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The C theory of time

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Part of the TCSS Annual Symposium

Does time have a direction? Intuitively, it does. After all, our experiences, our thoughts, and indeed out scientific explanations of phenomena are ordinarily time-directed; systems evolve from earlier to later and depend upon initial and not final conditions and it would seem unnecessary, and indeed odd, to try to expunge such talk from our scientific lexicon. Nevertheless, in this talk I make the case for what I call the ‘C theory of time’: in short, the thesis that time does not have a direction. I do so by making the theory as palatable as possible, and this will involve giving an account of why it is permissible and indeed useful to talk in time-directed terms, what role time-directed explanations play in physics, and why neither of these should commit us to the claim that reality is fundamentally directed in time. Moreover, I demonstrate that the C theory provides a better understanding of time asymmetries in physics than rival time-direction-realist accounts.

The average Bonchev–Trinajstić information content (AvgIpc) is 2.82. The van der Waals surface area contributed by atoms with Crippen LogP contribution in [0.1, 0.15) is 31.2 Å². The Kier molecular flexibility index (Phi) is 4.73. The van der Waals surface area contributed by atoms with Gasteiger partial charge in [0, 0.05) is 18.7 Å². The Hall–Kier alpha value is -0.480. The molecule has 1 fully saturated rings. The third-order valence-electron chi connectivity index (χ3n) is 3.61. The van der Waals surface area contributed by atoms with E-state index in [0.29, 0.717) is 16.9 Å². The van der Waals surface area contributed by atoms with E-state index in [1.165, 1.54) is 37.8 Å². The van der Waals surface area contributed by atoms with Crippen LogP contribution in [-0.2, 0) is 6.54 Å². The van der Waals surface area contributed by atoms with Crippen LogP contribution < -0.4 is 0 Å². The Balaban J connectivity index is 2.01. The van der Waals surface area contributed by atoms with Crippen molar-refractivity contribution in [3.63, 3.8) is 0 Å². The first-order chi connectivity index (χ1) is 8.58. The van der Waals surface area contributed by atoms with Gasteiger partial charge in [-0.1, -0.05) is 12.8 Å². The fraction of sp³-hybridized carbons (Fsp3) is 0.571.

This talk is part of the Trinity College Science Society (TCSS) series.

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